New Hampshire voters, who flew “Don’t Tread on Me” Gadsden flags before it was tea-party trendy, have some things in common. They are largely white, make more money and are better educated than the national average, according to census data.
“New Hampshire voters are smart,” Guinta said. “Look, I’m one of them. We take it seriously. And I think we survey the challenges and make decisions based on whose willing to make tough, rational, reasonable and difficult decisions.”
Longtime pollster Andy Smith, director of the University of New Hampshire Survey Center, thinks the power of independents in the Granite State is exaggerated.
“It’s an absolute myth. But it’s such a good myth, it keeps getting repeated,” he said.
Smith’s research shows that most unaffiliated voters are really partisans; about 40 percent lean Democratic and 30 percent lean Republican. They also vote in much smaller numbers and pay less attention than the party-affiliated.
Smith said the results of recent wave elections are simply a matter of voter mobilization. Democrats had an 11-point voter turnout advantage in 2006, while unaffiliated voters narrowly broke for Democrats in that cycle.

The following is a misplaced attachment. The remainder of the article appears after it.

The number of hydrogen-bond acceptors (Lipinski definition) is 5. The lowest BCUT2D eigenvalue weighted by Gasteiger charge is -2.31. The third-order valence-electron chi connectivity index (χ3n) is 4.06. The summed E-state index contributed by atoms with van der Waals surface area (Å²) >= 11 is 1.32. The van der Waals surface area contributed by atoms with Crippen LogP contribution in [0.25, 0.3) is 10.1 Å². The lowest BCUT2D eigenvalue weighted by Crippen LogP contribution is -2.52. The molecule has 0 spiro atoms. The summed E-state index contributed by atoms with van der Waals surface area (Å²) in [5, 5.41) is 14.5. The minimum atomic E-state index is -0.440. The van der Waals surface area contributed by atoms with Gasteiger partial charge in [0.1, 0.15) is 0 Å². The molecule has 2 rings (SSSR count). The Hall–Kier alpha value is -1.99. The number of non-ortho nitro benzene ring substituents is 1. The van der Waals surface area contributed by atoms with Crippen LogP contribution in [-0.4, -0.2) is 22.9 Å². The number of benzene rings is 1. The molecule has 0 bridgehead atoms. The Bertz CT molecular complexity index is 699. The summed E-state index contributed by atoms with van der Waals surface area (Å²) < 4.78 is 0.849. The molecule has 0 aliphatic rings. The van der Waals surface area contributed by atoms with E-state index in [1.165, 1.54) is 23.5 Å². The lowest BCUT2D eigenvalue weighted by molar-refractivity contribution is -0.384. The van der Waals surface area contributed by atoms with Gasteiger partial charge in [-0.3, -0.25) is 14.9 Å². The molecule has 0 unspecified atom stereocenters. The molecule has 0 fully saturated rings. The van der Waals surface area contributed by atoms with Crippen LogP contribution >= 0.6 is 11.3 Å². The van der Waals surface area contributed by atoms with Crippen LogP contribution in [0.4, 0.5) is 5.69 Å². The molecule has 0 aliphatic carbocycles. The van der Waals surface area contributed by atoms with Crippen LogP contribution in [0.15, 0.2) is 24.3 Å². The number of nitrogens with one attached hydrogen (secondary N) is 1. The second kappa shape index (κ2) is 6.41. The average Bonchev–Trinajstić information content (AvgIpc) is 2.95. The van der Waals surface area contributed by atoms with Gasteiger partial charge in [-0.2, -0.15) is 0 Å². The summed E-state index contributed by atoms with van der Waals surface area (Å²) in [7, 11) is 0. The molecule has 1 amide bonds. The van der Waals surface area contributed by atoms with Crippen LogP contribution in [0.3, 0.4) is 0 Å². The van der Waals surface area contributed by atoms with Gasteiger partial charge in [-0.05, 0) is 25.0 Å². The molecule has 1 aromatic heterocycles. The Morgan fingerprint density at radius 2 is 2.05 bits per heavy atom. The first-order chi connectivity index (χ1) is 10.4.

It was far different this year, where Republicans had a 2-point turnout advantage and unaffiliated voters broke nearly 2-to-1 for Republicans, Smith said.
“It’s all about turnout,” he said, insisting the state is trending Democratic. “Democrats are moving here. And Republicans are moving to Florida or dying.”
Guinta and Bass acknowledge they may have challenging races in 2012 in the always-shifting Granite State. The White House has already reached out to both Democratic losers, Rep. Carol Shea-Porter and Anne McLane Kuster, encouraging them to run again.
Shea-Porter told Roll Call last week that she is considering another bid. And the New Hampshire Democratic Party said Kuster has already decided to run again.
The incoming Congressmen, however, said they have work to do before looking at re-election.
“I don’t care about being a Congressman. I’ve done that,” Bass said. “I ran because I think I can make a real contribution in a relatively short period of time to change America. And that’s going to be my focus. And if I keep that focus, I’m not going to have a problem getting elected next year. If people support what I’m doing, that’s what matters.”
Rep. Bill Cassidy has his blood drawn by Alesha Barbour during a free hepatitis screening in the Rayburn House Office Building hosted by the Congressional Viral Hepatitis Caucus to recognize "National Viral Hepatitis Testing Day."
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